1997 onwards, Chief Engineer, Burra Valley Railway, Track & Signal Division.
1999 Anti-Family Court takes away my home and business premises. Bankruptcy and
‘depression’ pending since.
Inpromptu presentation at CSIRAC Anniversary – noting that Australia has had
calculating and computing equipment – mechanical and electronic imported from
America, Europe and the United Kingdom.
The ACMS needs to succeed – because Australia has been a marketplace for the rest
of the world – we have had systems here that have not been sold in ALL THREE of
the main producing areas.
Some Digital PDP-11 Systems owned
PDP-11 systems were normally [originally] classed as mini-computers in the 1970s and 1980s,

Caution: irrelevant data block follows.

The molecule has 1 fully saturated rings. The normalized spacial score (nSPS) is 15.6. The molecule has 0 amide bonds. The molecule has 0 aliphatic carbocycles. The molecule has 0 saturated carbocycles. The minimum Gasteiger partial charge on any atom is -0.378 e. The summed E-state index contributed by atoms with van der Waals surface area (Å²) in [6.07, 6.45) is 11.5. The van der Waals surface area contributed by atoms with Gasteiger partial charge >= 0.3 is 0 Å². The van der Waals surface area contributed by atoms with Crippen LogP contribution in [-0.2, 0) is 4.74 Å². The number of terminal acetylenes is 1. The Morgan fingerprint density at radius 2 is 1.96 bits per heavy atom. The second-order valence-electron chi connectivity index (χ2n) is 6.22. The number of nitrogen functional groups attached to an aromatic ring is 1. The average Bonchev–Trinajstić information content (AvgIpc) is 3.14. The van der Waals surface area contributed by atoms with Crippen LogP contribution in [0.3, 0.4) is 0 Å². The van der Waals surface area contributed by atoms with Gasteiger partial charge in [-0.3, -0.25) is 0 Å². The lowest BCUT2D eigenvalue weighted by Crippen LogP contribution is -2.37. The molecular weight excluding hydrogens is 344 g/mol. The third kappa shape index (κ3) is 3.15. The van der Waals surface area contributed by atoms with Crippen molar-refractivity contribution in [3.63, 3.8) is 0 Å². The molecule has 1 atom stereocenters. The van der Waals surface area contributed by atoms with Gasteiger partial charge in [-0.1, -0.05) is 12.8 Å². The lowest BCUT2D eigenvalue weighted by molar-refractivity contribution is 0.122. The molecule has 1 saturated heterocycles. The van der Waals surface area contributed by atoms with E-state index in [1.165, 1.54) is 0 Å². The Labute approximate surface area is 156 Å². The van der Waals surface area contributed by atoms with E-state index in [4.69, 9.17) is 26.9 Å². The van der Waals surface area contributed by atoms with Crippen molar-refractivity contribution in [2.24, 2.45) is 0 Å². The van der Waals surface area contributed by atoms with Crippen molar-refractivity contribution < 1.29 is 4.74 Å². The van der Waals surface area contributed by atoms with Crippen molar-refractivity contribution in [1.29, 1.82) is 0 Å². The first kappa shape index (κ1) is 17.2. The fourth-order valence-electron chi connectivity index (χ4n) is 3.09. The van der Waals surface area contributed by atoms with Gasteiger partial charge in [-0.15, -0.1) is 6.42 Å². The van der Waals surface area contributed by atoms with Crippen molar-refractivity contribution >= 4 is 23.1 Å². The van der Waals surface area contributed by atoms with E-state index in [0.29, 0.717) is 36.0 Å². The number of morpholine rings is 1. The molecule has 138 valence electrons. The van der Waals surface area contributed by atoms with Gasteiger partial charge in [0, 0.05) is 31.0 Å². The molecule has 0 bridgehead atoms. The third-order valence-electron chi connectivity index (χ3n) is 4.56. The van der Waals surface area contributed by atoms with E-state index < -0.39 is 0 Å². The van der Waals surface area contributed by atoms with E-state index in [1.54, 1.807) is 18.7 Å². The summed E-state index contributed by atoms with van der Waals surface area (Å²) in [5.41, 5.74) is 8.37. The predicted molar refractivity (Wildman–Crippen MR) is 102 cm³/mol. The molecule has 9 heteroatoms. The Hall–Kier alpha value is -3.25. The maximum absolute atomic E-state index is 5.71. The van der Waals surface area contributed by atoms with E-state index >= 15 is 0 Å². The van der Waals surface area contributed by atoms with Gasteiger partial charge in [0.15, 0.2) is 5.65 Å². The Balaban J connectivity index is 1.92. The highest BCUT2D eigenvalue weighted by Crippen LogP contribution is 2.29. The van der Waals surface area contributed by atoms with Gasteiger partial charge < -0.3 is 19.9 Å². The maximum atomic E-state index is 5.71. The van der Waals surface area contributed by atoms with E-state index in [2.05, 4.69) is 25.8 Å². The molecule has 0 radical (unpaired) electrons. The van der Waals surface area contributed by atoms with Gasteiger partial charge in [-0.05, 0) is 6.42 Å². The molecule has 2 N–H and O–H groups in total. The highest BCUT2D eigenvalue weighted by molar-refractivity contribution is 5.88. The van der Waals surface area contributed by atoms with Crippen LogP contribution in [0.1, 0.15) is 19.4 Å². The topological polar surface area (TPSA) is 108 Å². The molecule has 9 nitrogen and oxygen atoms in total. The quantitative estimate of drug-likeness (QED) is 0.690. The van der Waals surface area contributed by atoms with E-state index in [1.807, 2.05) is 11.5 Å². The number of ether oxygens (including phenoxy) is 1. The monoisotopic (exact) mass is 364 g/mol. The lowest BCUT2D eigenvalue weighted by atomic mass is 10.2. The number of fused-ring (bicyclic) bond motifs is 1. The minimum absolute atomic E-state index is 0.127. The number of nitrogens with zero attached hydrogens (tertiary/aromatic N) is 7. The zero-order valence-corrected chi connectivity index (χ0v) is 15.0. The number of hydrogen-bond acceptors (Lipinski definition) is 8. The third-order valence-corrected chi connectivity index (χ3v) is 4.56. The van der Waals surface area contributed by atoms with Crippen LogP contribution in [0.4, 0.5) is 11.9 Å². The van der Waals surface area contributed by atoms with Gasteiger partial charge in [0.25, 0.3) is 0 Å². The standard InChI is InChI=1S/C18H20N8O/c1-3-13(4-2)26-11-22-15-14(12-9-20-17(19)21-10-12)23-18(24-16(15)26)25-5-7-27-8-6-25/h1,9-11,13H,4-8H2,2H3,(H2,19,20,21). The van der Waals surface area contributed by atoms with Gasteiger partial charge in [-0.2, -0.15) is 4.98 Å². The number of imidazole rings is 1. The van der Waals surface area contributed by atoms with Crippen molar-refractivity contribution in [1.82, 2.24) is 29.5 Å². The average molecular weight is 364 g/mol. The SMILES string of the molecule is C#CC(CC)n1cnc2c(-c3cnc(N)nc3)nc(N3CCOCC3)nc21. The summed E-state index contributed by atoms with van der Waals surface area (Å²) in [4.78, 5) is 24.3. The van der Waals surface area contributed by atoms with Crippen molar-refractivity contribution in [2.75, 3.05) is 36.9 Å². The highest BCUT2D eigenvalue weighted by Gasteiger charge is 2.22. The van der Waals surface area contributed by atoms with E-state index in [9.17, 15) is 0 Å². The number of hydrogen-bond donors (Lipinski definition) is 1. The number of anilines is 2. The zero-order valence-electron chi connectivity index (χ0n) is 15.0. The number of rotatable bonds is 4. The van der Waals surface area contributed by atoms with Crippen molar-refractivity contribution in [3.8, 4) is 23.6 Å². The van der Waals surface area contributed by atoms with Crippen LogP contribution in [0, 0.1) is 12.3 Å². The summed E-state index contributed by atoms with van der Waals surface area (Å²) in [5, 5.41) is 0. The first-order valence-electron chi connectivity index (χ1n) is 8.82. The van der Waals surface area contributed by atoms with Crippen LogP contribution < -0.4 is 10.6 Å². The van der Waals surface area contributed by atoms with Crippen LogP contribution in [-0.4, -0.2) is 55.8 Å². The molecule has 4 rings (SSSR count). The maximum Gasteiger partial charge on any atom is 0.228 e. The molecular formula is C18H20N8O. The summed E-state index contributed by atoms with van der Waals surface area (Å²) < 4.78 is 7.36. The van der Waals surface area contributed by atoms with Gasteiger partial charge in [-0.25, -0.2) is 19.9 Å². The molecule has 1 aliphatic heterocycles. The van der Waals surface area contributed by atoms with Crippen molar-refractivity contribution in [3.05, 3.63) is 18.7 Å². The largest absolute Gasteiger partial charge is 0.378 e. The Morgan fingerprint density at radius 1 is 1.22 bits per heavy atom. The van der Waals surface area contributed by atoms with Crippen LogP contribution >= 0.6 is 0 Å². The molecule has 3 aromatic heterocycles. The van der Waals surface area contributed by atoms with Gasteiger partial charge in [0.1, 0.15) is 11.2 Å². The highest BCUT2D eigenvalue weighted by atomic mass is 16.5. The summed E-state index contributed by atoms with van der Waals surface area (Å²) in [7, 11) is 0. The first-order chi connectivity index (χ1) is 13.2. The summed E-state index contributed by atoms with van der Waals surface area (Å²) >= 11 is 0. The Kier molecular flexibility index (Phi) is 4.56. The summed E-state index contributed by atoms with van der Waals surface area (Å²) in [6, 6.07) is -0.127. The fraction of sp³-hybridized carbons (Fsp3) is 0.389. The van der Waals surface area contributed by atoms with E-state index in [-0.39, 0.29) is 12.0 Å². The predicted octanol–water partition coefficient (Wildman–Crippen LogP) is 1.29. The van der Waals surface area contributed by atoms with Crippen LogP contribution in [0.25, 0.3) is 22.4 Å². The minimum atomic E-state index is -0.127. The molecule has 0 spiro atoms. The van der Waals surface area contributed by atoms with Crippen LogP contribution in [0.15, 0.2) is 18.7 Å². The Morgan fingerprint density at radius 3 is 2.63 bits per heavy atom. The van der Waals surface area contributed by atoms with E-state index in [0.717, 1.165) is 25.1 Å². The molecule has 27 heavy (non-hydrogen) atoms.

because of their 16-bit architecture.
- Two 11/84 light Mainframe class Systems
- Three 11/70 heavy Mainframe class systems
- Two 11/45 medium sized systems
- Two 11/44 medium sized systems
- At least five 11/34 systems
- 11/24 These are all UniBUS systems designed
- 11/20 and mostly built in the 1970s. Most were sold
- 11/10 with CORE memory but could be updated
- 11/05 with CMOS memory.
- Dozens of Q-Bus PDP-11s and Professionals (desktop PDP-11s)
Now that were are blessed with 32-bit desktop toys, the size and the ability
to do ‘real work’ seems to be a better method of classification - hence current
naming as Main-Frames - possibly also because they competed with BIG systems
in many places.
Now back to other business....
Snail mail contact: MEGATRONICS, p. o. box s – 5, HOMEBUSH SOUTH, nsw, 2140.
Or simply send e-mail to: email@example.com
Site set up by: John GEREMIN, MEGATRONICS, phone 0427 10 20 60 in Australia.
[vers 1.03, 11-feb-10.] © John GEREMIN, 2010.